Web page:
Several photos of armed French policemen forcing a Muslim woman to disrobe on a beach in Nice, France, have gone viral.
The photo is horrifying. A Muslim woman was wearing a hijab, a tunic and long leggings on the Promenade des Anglais — the site of the Bastille Day attacks. The modest attire is similar to a burkini, a full-body wetsuit that's been banned in several European cities.
Four French police officers, equipped with firearms and pepper spray, stood over the woman as she stripped off her clothes.
The burkini, which is shorthand term for "burqa" and "bikini," is hooded swimwear that adheres to the modest attire many hijab-wearing Muslim women follow. Anti-Muslim sentiments in France have led to a law that criminalizes the burkini, banning them in public beaches and using coercion to enforce the regulation of women's bodies.
French officials and supporters of the ban argue that the intention is to empower Muslim women by bringing them to the age of modernity and encouraging them to integrate into French society — but this integration strategy is counterproductive.
The burkini is seen as progressive by many Muslim women, since it allows them to go on beach and swimming pool outings while also adhering to their Islamic traditions. In other words, the burkini gives Muslim women the freedom to modernize their Muslim lifestyle. By crushing that freedom for Muslim women, rather than support integration, France further alienates the Muslim community.
France's objectification of Muslim women's bodies has a long history.
In 1830, France began its occupation of Algeria, which lasted for 132 years. Throughout the colonial occupation, over 1.5 million Algerians were killed in airstrikes and massacres, according to the Guardian, and hundreds more were tortured in the streets of the North African country.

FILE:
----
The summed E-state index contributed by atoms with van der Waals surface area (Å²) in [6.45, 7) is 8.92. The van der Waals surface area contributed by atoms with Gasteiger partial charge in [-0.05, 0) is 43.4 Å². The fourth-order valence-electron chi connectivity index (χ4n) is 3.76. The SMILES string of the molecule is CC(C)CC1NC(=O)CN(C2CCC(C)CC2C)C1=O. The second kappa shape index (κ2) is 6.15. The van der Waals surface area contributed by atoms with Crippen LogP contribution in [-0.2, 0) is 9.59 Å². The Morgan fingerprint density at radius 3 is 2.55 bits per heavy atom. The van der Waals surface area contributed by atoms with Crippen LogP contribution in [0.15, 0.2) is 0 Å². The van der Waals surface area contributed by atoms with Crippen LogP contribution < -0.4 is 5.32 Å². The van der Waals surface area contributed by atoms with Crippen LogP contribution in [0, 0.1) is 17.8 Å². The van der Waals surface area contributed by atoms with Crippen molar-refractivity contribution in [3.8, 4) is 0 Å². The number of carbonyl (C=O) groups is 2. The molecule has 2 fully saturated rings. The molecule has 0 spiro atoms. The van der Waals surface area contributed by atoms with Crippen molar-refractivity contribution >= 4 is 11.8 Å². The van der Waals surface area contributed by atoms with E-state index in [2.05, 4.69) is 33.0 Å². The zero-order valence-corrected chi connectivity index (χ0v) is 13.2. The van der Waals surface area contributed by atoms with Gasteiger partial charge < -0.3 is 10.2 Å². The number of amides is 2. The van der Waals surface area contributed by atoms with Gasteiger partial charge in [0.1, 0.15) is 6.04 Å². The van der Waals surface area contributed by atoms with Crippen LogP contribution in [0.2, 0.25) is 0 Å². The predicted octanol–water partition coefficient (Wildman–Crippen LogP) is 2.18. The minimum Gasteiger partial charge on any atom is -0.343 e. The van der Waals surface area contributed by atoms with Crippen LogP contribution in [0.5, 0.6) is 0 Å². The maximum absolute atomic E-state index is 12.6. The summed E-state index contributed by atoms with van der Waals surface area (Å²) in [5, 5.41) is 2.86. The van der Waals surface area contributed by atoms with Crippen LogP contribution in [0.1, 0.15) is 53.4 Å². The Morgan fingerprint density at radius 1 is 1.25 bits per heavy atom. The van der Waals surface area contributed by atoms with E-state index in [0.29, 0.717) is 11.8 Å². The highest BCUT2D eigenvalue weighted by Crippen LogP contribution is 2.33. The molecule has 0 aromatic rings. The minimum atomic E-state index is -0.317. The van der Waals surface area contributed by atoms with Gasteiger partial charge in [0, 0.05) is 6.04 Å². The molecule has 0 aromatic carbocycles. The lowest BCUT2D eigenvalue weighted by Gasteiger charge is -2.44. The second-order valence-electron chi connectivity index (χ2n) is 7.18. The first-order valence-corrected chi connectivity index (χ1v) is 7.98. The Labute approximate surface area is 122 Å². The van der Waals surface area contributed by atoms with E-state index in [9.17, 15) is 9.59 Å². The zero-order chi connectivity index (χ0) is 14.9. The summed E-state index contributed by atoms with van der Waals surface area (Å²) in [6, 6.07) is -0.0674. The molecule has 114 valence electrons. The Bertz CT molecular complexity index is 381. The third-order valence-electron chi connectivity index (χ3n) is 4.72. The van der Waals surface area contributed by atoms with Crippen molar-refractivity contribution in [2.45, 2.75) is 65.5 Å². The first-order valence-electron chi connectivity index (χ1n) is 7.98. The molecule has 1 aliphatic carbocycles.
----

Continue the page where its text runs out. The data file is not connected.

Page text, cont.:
During that time, postcards of naked Muslim women from Berber villages were plastered across the French-occupied Algeria as propaganda to support their colonialism. Patronizing slogans and public service announcements telling Muslim women that they're beautiful and need to unveil themselves were just as common. Muslim women in Algeria were also forced to disrobe, and many were brutally raped by French soldiers during the occupation.
Now, French officials are on a tear to condemn the burkini. More than a dozen cities have announced bans on burkinis in response to recent terrorism attacks. In Cannes, officials have said that the swimsuits don't adhere to France's secularist values. David Lisnard, the mayor of Cannes, also claimed women wearing burkinis and modest beachwear "ostentatiously" showed religious affiliation at a time when terrorists have targeted France and their houses of worships.
Sarah El Attar, a French-Moroccan documentary filmmaker, said that the woman in the photo represents every French Muslim woman in the face of France's crackdown on their religious garments.
"It broke my heart," El Attar told Mic. "I don't wear the hijab myself, but I felt like it was me on the beach. I felt her humiliation; I felt her despair and sadness."
Khadija Mehter, a Muslim social justice activist in Washington, D.C., said the viral photo represents racism and sexism.
"Women being coerced out of clothes is not just violence, but it is sexual violence as it is directed at them as women," Mehter told Mic. "These photos prove how deeply racism and gendered racism at that, is embedded in their society and carried out by the state with the threat of tear gas and weapons standing by if women don't comply."
There are sweeping generalizations and claims made that wearing religious garments leads to terrorism. As for France's burkini ban, there is no evidence that promoting "secularism" will reduce terrorism either.
Some supporters also say that women shouldn't be forced to wear religious garments and that in those theocratic societies, women's rights are denied. They are absolutely right.
However, to use that argument to justify a morality police on burkini-clad Muslim women does not promote freedom. Instead the ban strips away women's agency.
The French Republic's motto is "liberté, egalité, fraternité." But is policing women's bodies because of their religious faith reflective of liberty, equality or fraternity? Definitely not. We should call it what it is: racial profiling in the name of safeguarding the French republic.